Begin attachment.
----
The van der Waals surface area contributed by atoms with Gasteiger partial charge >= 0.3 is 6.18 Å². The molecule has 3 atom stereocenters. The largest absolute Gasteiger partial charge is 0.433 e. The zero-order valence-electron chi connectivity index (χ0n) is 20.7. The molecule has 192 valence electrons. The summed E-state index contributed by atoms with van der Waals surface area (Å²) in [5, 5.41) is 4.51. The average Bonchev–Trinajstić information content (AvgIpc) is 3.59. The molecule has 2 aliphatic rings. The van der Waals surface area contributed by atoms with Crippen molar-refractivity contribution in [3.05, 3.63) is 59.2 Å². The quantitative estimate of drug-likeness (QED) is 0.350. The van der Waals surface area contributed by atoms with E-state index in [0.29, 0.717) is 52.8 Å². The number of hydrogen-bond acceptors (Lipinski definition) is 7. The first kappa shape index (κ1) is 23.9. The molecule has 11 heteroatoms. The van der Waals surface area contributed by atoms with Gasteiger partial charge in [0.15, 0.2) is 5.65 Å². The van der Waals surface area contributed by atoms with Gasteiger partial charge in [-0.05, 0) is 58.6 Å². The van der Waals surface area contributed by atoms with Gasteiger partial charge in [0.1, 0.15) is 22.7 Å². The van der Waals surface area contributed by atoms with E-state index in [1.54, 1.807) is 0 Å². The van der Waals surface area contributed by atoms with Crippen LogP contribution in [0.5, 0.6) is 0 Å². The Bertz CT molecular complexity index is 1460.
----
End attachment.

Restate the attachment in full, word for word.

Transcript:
The van der Waals surface area contributed by atoms with Gasteiger partial charge >= 0.3 is 6.18 Å². The molecule has 3 atom stereocenters. The largest absolute Gasteiger partial charge is 0.433 e. The zero-order valence-electron chi connectivity index (χ0n) is 20.7. The molecule has 192 valence electrons. The summed E-state index contributed by atoms with van der Waals surface area (Å²) in [5, 5.41) is 4.51. The average Bonchev–Trinajstić information content (AvgIpc) is 3.59. The molecule has 2 aliphatic rings. The van der Waals surface area contributed by atoms with Crippen molar-refractivity contribution in [3.05, 3.63) is 59.2 Å². The quantitative estimate of drug-likeness (QED) is 0.350. The van der Waals surface area contributed by atoms with E-state index in [0.29, 0.717) is 52.8 Å². The number of hydrogen-bond acceptors (Lipinski definition) is 7. The first kappa shape index (κ1) is 23.9. The molecule has 11 heteroatoms. The van der Waals surface area contributed by atoms with Gasteiger partial charge in [0.15, 0.2) is 5.65 Å². The van der Waals surface area contributed by atoms with Gasteiger partial charge in [-0.05, 0) is 58.6 Å². The van der Waals surface area contributed by atoms with Gasteiger partial charge in [0.1, 0.15) is 22.7 Å². The van der Waals surface area contributed by atoms with E-state index in [1.54, 1.807) is 0 Å². The van der Waals surface area contributed by atoms with Crippen LogP contribution in [0.5, 0.6) is 0 Å². The Bertz CT molecular complexity index is 1460.